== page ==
3. Cleanliness becomes easier
  4. More headspace and more time for relaxing
  5. More space for things you cherish
  6. You’ll be surrounded by long-lasting things that’ll make you feel happy and grateful, hence you won’t be bored with them
  7. Great visual appeal
  8. Lesser worries
  9. Easier shifting to another place
  10. Money-saving lifestyle
  11. Being the owner of a blissful space

Once you’ll try it out, you’ll experience many more positive aspects of it


Parallel to a minimalist way of living, the methods of decluttering were helping us get rid of the things, we were not able to take care of or have been forgotten. Thanks to Marie Kondo and her book here.

Yes, all this can make you go crazy in the initial few times, but then, that’s exactly how you’ll be mindful towards purchasing.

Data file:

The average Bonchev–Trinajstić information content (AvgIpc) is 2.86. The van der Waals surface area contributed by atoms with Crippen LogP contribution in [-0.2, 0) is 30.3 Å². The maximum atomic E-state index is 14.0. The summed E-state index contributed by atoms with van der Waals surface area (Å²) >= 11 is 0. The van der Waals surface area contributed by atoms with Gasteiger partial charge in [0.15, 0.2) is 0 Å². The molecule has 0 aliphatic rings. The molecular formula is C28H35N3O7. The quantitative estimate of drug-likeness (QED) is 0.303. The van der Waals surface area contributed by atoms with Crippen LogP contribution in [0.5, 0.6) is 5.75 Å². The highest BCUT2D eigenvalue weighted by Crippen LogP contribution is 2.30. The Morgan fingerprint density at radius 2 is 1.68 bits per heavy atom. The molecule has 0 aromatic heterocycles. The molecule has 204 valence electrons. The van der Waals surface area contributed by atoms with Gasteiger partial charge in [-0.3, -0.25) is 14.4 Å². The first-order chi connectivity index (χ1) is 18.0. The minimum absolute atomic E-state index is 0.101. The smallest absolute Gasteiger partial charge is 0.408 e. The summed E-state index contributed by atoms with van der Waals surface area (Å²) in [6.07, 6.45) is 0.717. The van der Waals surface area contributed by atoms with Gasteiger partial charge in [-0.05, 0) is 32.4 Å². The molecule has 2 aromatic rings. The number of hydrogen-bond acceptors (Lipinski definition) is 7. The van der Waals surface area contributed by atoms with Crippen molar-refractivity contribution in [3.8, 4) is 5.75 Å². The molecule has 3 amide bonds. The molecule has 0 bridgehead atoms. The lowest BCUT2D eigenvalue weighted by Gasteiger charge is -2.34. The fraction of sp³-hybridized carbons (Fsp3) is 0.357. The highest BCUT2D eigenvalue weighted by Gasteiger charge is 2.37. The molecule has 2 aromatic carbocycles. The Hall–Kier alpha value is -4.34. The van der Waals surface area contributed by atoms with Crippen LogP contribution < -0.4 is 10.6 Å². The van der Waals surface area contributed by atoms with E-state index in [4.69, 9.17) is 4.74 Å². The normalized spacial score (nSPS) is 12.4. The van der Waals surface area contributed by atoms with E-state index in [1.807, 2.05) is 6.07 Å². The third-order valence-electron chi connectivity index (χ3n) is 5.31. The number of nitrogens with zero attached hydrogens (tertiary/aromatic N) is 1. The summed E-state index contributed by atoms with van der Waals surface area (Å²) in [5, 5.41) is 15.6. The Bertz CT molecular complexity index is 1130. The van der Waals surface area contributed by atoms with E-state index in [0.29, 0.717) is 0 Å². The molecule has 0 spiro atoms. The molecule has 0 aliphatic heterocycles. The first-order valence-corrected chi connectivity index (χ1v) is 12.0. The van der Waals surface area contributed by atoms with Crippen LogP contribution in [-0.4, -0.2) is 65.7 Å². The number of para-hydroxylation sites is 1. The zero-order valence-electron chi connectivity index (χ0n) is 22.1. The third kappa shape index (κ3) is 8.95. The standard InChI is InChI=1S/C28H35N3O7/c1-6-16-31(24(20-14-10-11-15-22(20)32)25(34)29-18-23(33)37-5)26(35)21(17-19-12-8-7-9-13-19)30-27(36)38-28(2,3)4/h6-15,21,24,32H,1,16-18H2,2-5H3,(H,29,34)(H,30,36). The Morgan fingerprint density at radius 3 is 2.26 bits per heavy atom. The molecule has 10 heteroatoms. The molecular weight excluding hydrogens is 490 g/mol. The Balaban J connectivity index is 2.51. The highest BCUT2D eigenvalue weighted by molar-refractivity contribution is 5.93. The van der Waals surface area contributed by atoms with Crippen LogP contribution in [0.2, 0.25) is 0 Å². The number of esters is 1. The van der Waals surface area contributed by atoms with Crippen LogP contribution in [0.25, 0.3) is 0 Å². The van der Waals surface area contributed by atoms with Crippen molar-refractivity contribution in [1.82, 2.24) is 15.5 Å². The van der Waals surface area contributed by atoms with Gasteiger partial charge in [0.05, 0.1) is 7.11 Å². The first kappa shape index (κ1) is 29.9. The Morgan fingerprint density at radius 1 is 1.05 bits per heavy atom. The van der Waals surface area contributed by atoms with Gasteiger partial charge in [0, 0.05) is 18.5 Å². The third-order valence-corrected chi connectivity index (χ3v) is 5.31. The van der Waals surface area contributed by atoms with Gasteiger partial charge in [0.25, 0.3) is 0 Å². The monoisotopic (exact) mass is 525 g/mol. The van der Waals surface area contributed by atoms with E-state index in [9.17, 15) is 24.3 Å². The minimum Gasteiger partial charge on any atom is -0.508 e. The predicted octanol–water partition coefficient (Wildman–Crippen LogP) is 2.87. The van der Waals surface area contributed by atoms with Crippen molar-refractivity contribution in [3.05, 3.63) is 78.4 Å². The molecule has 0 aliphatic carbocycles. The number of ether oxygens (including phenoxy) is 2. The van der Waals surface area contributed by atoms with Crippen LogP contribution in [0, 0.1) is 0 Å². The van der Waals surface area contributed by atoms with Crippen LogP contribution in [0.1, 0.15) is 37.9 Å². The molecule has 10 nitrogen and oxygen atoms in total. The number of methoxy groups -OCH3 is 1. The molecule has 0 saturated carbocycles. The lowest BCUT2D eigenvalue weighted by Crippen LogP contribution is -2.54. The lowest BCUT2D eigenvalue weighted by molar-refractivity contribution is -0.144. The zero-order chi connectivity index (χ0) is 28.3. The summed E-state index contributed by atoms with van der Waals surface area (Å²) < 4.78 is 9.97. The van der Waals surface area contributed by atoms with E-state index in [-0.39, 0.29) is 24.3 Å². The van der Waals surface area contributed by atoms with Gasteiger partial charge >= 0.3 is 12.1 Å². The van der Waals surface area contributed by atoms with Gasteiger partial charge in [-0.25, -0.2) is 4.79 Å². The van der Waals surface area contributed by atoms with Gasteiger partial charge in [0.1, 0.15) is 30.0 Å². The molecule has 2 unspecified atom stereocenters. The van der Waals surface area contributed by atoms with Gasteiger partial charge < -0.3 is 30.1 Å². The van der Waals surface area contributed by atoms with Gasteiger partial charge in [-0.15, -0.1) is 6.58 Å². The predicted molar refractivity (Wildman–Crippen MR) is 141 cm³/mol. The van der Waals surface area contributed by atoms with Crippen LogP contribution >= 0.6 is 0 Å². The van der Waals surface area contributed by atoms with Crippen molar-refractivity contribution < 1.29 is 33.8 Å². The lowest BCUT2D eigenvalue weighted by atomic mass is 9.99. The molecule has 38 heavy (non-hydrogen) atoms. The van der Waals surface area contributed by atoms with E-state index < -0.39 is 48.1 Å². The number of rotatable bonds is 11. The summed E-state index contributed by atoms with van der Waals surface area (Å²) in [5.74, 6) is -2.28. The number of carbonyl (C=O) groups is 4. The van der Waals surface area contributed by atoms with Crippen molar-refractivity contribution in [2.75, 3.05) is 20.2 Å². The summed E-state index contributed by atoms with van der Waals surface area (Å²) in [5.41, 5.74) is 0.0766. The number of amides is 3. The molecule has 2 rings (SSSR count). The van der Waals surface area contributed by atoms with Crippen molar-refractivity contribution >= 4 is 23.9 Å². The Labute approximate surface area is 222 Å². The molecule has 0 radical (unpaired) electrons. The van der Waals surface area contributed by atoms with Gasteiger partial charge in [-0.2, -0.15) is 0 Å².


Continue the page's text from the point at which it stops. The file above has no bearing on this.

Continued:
I remember a day in seasons sale time. I was walking past by “Central” store and the number of clothes made me feel pukish. Even the corners were flooded with cheap quality ethnic wear. “Fast fashion,” I tell you.

I am now so driven by minimalism, that only the best of the things, that I feel connected to (and are not a “show-off” product) enters my home.

Minimalism is a practice and is also a positive change in mindset. Try it for three months, am sure you’ll love it too and would love to continue with the concept forever 🙂

One thought on “How can Indians welcome Minimalism in their Lifestyle? (Minimalism made easy for Indians)”